It’s easier said than done.
We grow up having people tell us to be more or less of ourselves.
And for many at a young age you follow the words of those older than you. That’s fine when it comes to things like eating a balanced diet, doing your homework and being kind to people.
But on the flip-side when you’re being told to what career path to pursue or who you should be, I think that’s a problem.
How are you ever going to figure out who you are and be yourself if you’re always listening to other people? Sure this person might mean well and think they’re being helpful but they could also be projecting.
You’ll get told not to pursue something creative because it’s risky, to get a job in a particular sector because it’s more stable, to dress in differently… the list goes on. But often this advice has nothing to do with your happiness or life goals, it’s about conformity, a lack of belief, other peoples discomfort or even control.
And if you listen to all these voices and follow along with what you’re told you slowly start being less and less yourself and therefore less happy.
It’s not much fun living your life as an actor and allowing everyone else to direct.
And so in order to ‘simply’ be yourself you have to let go of all that stuff and be okay with other people being frustrated that you won’t do what they say.
In exchange for that, you get to be you.
I think it’s important to get to know yourself. Not just on a surface level but right down deep to the core.
Not just your likes and dislikes but your beliefs and why you do the things you do.
Something I’ve always focused on is behaviour. When you find yourself doing and saying things or feeling like you are making a choice to act a certain way, if you take a step back you might come to realise that you’ve just been falling into a familiar habit loop over and over again.
That you’ve become so accustomed to your past behaviour that you turn to it whenever similar situations occur without actually considering if it’s the best way to respond.
So next time you’re about to get riled up or raise your voice ask yourself ‘Is this something I want to do or am I just doing it because it’s familiar?’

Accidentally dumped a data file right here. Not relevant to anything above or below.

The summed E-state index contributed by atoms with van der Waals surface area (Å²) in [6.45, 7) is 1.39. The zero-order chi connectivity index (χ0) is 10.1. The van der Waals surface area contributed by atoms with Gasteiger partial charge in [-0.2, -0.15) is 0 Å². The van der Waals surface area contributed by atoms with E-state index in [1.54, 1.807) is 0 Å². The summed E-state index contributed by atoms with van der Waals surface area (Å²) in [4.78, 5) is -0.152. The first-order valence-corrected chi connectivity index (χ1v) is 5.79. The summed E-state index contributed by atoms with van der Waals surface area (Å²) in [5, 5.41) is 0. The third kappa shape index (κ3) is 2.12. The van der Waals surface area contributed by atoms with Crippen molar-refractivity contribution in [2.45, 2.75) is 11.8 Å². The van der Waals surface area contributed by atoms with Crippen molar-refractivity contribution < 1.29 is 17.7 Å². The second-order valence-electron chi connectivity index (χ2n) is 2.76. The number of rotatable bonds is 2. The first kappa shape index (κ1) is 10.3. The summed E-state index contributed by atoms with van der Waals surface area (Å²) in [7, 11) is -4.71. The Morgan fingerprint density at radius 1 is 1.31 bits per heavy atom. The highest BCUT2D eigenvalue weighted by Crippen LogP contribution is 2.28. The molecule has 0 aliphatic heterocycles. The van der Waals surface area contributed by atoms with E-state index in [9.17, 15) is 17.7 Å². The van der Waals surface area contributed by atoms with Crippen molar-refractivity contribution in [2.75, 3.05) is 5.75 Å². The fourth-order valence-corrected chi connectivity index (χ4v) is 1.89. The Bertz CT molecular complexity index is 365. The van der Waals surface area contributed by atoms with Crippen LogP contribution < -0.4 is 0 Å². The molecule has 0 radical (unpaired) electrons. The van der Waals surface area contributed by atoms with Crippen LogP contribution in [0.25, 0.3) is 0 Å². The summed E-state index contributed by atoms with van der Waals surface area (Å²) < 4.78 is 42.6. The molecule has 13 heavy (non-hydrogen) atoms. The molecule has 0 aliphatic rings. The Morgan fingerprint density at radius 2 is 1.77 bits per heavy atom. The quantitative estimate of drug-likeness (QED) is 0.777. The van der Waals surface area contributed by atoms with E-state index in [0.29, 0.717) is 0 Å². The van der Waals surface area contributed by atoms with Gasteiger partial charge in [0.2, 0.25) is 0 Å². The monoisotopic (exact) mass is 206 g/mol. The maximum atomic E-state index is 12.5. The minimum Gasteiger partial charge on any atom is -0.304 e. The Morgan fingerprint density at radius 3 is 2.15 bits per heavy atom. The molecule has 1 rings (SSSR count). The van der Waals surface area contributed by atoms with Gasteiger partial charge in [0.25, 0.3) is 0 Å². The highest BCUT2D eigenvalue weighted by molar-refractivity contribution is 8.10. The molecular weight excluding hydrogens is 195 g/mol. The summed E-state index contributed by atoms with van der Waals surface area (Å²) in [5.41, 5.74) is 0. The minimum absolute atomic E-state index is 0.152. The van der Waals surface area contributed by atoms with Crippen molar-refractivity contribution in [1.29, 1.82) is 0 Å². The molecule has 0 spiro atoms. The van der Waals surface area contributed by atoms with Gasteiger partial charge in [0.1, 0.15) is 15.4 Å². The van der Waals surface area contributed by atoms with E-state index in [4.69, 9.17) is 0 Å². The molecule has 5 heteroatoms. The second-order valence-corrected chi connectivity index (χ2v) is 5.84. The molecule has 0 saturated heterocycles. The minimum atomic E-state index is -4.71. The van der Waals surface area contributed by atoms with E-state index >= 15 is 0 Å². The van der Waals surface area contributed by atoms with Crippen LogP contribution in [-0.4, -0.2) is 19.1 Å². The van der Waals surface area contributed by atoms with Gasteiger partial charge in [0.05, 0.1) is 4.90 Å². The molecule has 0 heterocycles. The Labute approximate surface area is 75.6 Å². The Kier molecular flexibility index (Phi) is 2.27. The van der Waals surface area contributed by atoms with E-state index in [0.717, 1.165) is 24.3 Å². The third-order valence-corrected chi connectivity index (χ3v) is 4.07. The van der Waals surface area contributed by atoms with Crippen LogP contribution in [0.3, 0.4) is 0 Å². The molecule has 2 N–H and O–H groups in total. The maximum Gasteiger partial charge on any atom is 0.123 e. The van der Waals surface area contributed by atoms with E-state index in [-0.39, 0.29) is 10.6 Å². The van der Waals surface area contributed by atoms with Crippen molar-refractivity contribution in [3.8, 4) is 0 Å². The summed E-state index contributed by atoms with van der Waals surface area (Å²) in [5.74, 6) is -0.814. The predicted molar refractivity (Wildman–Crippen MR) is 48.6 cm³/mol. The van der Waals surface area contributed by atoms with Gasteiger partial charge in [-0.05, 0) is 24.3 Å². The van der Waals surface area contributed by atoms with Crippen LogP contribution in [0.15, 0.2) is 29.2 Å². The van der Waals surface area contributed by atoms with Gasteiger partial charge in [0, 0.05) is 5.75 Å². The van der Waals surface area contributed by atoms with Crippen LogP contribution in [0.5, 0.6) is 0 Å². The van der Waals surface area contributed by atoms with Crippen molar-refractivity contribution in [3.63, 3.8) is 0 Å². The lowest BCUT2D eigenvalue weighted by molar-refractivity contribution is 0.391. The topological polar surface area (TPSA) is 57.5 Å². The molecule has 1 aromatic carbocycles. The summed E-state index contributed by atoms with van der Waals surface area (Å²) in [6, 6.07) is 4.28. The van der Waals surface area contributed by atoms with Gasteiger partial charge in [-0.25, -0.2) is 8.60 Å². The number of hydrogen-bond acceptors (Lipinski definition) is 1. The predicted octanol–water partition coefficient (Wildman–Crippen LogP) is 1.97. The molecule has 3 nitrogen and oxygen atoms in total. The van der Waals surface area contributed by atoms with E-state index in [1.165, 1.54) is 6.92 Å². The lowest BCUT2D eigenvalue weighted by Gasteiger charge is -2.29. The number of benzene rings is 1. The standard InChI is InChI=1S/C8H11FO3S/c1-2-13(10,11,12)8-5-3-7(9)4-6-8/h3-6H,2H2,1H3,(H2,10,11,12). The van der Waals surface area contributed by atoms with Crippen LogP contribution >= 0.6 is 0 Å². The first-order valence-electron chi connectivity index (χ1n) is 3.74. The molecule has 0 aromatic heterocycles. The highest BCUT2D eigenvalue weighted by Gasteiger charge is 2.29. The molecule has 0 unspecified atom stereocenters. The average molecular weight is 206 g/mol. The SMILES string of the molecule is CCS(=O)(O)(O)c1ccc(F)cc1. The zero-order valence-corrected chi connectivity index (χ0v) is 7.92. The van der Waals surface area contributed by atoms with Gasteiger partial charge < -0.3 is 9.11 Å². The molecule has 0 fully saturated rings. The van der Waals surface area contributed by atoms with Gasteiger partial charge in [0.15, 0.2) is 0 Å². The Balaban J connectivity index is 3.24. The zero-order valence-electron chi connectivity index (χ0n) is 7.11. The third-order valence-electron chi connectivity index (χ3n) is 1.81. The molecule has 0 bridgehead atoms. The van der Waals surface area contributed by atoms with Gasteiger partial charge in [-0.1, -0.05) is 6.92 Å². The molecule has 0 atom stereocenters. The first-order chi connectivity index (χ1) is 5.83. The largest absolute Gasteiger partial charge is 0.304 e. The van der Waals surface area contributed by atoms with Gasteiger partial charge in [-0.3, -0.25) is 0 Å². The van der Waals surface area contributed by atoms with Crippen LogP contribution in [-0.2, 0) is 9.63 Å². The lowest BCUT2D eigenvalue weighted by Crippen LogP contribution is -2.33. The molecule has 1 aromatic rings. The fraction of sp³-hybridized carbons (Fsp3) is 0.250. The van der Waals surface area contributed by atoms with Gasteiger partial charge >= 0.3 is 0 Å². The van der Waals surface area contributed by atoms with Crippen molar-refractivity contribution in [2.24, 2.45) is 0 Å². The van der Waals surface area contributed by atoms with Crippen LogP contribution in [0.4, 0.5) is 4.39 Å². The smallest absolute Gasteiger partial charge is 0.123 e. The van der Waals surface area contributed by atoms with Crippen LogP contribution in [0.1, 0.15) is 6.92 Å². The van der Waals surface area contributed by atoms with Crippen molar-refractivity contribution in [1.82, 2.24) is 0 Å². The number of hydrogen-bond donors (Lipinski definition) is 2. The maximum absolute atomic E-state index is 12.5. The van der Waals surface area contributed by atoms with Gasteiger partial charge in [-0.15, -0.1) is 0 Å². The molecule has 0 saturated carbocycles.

The answer might surprise you.
Just as ‘you’re not you when you’re hungry’ is the same way you’re not you when you’re worried.
A person that worries chronically may end up having sleep problems, self-harming and developing fidget habits like pulling at their hair.
Those kinds of behaviours often end up overshadowing a persons core self and then others fall into thinking that those things are who they are.
But when you remove worry from the equation you feel a sense of freedom. You have room to maneuver, you have room to be.
You’ll feel like a whole new you and begin experience life in a way that is so far from what you’re familiar with.
Life will feel easier or at least much more manageable but it’s not that you’ll never worry again. It’s that the worry will come and pass like the flow of water rather than being something that stays with you long term and ends up being debilitating and reducing your quality of life.
If you have a worry habit, the idea of being without it probably sounds like bliss (with a hint of fear because you’re so familiar with worrying it seems strange to think about being without it.
It might be hard to believe but it is possible to significantly reduce worry and not have it as such a dominant part of your identity, you just have to figure out how.
Who are you when you visit new places alone?
Who are you when you deliver a presentation?
Who are you when you’re under pressure with a deadline looming?
I think it’s important to go out and explore these things as a way to explore yourself. Sometimes mediation helps, looking inwards is great but don’t get so caught in those internal things that you don’t actually take action.
You don’t want to spend your life wondering about certain aspects of yourself that you never allowed yourself to experience.
From a young age we start to develop an identity, a sense of self.
This is influenced by a variety of factors such as family, friends, books, music, religion, TV and film.
And so we go around living our lives with an identity of who we are. But it’s often much more complex than that.
As humans, having a sense of self is important to our development because life is easier when you know yourself.
But in a rush to reach that knowing we often end up skipping the pivotal exploration period of really delving in and asking the question of who am I?
So we settle for what influences us a combination of what we see and what people tell us to be. We end up thinking that that is who we are when their is a whole other self to be explored.
Growing up in watched a lot of TV and became really interested in characters, how we define ourselves and labels.
I think that is where my interest in people, the human experience and eventually social science came from.
I grew up trying to figure out who I was and what labels fit me. I was constantly trying to put myself in a box thinking that this would be the best way to understand myself.
But it didn’t work. We’re much more complex than we give ourselves credit.
Over time I find myself regularly discovering new aspects of myself. Some of them fit the story I used to tell myself of who I am and others don’t.
But unlike in the past I’m no longer trying to fit into boxes, I’m actually willing to explore myself and my humanness and all the aspects of self that I discover along the way.